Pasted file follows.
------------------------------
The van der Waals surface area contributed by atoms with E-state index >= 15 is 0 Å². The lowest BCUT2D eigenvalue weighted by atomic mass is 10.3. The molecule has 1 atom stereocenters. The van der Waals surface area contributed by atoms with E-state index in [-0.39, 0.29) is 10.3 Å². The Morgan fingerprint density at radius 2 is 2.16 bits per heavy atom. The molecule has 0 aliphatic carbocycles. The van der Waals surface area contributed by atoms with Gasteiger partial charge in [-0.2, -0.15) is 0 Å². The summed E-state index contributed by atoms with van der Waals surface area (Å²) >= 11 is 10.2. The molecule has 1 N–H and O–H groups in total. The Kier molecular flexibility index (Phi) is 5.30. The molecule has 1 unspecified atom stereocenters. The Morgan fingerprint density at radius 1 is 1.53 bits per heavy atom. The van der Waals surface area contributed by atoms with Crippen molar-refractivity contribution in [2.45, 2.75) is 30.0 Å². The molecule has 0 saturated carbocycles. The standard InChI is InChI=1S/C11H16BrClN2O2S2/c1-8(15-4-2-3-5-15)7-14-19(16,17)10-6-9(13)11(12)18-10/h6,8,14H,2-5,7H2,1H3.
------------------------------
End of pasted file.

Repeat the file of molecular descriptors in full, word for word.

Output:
The van der Waals surface area contributed by atoms with E-state index >= 15 is 0 Å². The lowest BCUT2D eigenvalue weighted by atomic mass is 10.3. The molecule has 1 atom stereocenters. The van der Waals surface area contributed by atoms with E-state index in [-0.39, 0.29) is 10.3 Å². The Morgan fingerprint density at radius 2 is 2.16 bits per heavy atom. The molecule has 0 aliphatic carbocycles. The van der Waals surface area contributed by atoms with Gasteiger partial charge in [-0.2, -0.15) is 0 Å². The summed E-state index contributed by atoms with van der Waals surface area (Å²) >= 11 is 10.2. The molecule has 1 N–H and O–H groups in total. The Kier molecular flexibility index (Phi) is 5.30. The molecule has 1 unspecified atom stereocenters. The Morgan fingerprint density at radius 1 is 1.53 bits per heavy atom. The van der Waals surface area contributed by atoms with Crippen molar-refractivity contribution in [2.45, 2.75) is 30.0 Å². The molecule has 0 saturated carbocycles. The standard InChI is InChI=1S/C11H16BrClN2O2S2/c1-8(15-4-2-3-5-15)7-14-19(16,17)10-6-9(13)11(12)18-10/h6,8,14H,2-5,7H2,1H3.